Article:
Many computer games of all genres center on a series of challenges carefully crafted by game designers to vary in difficulty over the course of the game. While designers often have a clear vision for the difficulty of these challenges relative to one another, they generally lack the means to ensure challenges are suitably tailored to the particular abilities of each game player. Challenge tailoring refers to this general problem of matching designer-specified challenges to player capabilities. We developed GameTailor to explore ways artificial intelligence and machine learning could solve the challenge tailoring problem while providing designers with control through a high-level designer specification. Challenge tailoring makes it possible for a single game to cater to broader demographics of potential game players with wider ranges of skills and backgrounds.
GameTailor uses a data-driven appraoch to predicting player performance and selecting content to solve the challenge tailoring problem. We employ a temporal collaborative filtering approach—tensor factorization—that captures similarities among players and the challenges they face and uses these similarities to predict player performance on unseen, future challenges. Designers provide a specification—a performance curve—for how they want player performance to vary over the course of a game. A constraint solving approach then optimizes the match between player performance predictions and the performance curve by selecting appropriate sets of content.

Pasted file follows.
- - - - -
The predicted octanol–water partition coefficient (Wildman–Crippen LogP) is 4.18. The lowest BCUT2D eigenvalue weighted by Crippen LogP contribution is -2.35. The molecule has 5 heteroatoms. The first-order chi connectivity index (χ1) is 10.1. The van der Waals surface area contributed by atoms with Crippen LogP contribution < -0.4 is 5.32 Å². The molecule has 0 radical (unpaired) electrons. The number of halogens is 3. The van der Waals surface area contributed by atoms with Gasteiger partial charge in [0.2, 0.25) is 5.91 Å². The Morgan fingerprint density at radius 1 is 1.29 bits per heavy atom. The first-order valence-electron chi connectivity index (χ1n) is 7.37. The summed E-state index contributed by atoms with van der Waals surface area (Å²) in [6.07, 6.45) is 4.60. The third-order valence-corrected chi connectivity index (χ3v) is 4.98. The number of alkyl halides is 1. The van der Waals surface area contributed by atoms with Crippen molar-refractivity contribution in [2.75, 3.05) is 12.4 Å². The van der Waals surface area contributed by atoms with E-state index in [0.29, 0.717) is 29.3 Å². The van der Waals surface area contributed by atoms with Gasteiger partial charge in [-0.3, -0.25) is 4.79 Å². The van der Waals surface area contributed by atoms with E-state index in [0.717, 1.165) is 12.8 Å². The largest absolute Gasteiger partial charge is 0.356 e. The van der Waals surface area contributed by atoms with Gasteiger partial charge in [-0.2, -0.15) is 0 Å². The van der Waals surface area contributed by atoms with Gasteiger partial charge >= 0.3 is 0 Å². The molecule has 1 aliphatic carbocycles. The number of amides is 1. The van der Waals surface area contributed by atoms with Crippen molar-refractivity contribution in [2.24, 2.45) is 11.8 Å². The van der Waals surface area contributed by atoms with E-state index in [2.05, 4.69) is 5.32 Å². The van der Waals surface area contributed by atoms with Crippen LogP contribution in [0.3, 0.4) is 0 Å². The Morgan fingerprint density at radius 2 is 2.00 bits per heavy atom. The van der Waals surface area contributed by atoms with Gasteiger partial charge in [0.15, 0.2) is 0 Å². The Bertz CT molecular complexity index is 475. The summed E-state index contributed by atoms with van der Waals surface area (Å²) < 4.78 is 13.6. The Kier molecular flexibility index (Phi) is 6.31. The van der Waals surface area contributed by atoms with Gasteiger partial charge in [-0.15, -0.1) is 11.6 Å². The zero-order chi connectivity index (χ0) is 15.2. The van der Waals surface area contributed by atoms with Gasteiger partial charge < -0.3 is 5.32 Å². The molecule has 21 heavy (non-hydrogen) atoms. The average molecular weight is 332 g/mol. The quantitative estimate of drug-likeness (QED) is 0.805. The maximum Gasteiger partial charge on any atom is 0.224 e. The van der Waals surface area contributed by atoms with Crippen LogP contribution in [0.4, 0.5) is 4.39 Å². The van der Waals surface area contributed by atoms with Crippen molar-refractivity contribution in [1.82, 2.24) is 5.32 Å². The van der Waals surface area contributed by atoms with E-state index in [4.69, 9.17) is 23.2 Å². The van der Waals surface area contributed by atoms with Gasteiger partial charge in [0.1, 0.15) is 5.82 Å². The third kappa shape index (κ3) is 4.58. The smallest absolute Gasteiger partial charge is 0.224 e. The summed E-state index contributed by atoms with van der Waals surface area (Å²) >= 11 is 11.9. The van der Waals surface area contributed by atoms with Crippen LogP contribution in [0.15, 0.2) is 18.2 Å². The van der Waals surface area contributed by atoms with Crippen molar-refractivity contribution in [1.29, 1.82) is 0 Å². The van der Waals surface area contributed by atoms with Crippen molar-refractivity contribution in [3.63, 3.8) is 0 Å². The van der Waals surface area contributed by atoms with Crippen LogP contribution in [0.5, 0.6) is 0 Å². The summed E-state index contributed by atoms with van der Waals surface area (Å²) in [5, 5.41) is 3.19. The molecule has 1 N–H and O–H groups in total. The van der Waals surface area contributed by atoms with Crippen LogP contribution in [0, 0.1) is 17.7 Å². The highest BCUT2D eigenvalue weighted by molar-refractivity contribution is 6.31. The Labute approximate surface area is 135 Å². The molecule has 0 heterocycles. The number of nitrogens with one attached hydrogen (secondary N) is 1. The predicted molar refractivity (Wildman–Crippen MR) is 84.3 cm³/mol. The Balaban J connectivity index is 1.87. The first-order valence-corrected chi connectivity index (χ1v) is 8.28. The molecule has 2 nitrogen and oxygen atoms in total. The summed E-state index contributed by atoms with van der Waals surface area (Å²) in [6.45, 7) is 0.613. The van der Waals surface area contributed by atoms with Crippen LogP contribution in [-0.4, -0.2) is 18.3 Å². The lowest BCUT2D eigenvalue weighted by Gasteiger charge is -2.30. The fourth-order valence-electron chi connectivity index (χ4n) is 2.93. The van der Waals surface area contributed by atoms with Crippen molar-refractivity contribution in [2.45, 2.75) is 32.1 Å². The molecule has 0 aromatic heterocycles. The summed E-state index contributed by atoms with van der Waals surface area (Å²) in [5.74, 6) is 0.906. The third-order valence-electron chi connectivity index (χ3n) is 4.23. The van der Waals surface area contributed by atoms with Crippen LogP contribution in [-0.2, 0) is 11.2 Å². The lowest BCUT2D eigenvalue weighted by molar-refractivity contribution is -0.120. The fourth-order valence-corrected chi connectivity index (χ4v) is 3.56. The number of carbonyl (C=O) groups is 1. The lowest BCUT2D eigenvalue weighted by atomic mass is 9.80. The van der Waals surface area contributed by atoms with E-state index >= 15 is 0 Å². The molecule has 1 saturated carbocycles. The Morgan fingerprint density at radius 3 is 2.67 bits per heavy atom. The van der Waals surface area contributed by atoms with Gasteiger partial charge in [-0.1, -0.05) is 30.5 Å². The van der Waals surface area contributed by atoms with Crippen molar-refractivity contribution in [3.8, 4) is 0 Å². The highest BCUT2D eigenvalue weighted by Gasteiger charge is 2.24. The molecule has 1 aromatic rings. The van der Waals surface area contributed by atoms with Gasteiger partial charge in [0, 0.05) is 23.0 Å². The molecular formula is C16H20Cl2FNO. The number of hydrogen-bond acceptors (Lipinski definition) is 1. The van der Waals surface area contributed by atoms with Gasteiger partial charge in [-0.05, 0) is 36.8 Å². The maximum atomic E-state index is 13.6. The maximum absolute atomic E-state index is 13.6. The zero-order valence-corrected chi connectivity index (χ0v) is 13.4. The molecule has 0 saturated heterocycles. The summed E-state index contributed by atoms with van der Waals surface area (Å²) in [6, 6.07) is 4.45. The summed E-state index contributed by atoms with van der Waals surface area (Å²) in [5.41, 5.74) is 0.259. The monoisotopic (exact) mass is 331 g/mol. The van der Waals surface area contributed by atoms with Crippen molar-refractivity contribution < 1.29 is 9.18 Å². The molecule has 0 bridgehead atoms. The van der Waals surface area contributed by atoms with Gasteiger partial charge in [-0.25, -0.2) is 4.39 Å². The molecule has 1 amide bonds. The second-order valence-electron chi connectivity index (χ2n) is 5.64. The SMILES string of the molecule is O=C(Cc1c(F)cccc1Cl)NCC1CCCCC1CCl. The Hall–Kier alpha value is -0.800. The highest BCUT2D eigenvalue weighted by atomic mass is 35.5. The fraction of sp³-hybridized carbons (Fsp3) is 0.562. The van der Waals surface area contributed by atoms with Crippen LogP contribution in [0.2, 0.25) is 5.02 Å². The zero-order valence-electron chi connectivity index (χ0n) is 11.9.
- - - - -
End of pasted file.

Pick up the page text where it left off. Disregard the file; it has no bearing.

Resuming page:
GameTailor was developed in a trial turn-based role-playing game that emphasized players learning how a set of character spells were effective against different types of opponents. We tracked and predicted player performance in matching specific spell types, adapting future sets of enemies to challenge players. Our approach outperformed related collaborative filtering models and scaled to improve as we gathered further data on players or more players. Further, GameTailor was able to adapt to prediction errors as more data was collected, automatically adjusting around biases in available player data.